Naloxone, sold under the brand name Narcan, is a safe and effective antidote for reversing opioid overdose. The vast majority of bystanders who administer naloxone are themselves addicted to opioids, but little research has looked at the demographics of those who do intervene.
Now, a study co-authored by a School of Public Health researcher finds white and Hispanic people who use heroin and have overdosed or seen others overdose are more likely to administer naloxone than their black counterparts or those using prescription opioids.
The study, published in the Journal of Substance Abuse Treatment, used interviews with 468 people on admission to inpatient opioid detoxification at Stanley Street Treatment and Resources in Fall River, Massachusetts, in late 2015. The researchers found those at greater opioid-related mortality risk through heroin use, injected drug use, or history of overdose were more likely to have administered naloxone in the past year. However, none of the participants who used prescription pills and none of the black participants reported having administered naloxone.
“Unlike heroin users, pill users may be making only rare visits to settings where naloxone is freely distributed, such as healthcare facilities or needle exchange programs,” says study senior author Michael Stein, professor and chair of health law, policy & management. “Or perhaps they believe they’re at low risk of overdose.”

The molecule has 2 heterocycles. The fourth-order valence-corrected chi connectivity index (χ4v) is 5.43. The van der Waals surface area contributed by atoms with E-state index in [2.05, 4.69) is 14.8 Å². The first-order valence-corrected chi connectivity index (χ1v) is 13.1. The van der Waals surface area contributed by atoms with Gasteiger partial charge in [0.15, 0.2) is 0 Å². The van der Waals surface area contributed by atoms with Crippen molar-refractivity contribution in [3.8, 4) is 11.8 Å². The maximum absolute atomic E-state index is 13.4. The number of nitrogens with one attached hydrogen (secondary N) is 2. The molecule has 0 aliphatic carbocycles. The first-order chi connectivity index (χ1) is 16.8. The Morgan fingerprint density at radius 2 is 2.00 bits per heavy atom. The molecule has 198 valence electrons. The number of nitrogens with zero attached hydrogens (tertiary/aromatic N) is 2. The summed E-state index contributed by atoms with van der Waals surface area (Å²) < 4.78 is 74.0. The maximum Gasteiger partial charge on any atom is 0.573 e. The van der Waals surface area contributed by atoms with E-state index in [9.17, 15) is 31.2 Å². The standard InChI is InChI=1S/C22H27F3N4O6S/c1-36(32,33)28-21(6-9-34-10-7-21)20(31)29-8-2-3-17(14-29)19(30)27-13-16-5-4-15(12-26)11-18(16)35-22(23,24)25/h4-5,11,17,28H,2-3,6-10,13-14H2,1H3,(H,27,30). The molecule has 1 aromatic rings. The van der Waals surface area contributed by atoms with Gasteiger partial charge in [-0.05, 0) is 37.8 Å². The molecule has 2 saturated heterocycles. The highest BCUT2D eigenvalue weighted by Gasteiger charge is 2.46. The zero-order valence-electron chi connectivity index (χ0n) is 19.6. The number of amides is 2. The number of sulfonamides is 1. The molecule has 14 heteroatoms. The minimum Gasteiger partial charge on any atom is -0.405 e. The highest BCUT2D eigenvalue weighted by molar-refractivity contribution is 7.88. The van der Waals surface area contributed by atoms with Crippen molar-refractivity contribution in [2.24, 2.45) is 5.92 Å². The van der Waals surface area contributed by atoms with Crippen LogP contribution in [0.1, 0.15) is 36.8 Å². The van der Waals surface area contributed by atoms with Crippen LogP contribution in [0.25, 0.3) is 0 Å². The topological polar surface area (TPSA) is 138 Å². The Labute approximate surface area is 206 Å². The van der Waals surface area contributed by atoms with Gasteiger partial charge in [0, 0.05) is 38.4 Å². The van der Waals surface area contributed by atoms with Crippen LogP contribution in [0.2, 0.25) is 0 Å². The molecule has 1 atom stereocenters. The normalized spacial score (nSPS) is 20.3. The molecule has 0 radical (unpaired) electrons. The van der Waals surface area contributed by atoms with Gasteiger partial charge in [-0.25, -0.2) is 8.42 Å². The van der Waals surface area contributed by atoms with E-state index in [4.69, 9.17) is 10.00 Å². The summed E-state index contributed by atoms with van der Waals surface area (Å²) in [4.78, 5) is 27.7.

Nearly a quarter of participants who had ever overdosed had administered naloxone, compared to 9.8 percent of those who had never overdosed and 34.5 percent of participants who had previously seen an overdose reported administering naloxone in the past year. Participants who reported recent injected drug use were 19.5 percent more likely to administer naloxone than those who had not.
The vast majority of participants (82 percent) identified as non-Hispanic white, with the next largest group identifying as Hispanic. Although 18 of the study’s 20 non-Hispanic black participants used heroin, none of them had administered naloxone in the past year, compared with 14.5 percent of non-Hispanic white participants, 11.9 percent of Hispanic participants, and one-third of the 21 participants who identified as another race. Age, sex, and other demographics were not associated with significant differences in naloxone administration.
“We were surprised to find these stark racial differences in the use of naloxone,” Stein says. “It will be important to understand the causes in this region, and also to see if our result is repeated in other locations.”
The authors wrote the study findings may help physicians, policy makers, and public health officials better target their investment in distributing naloxone, and to determine whether perceiving a higher risk of overdose is an incentive to carry and use naloxone.
Co-authors of the study were Shannon R. Kenney of the Warren Alpert Medical School of Brown University and of Butler Hospital in Providence, Rhode Island; Bradley J. Anderson of Butler Hospital; and Genie L. Bailey of the Alpert Medical School and Stanley Street Treatment and Resources, Inc.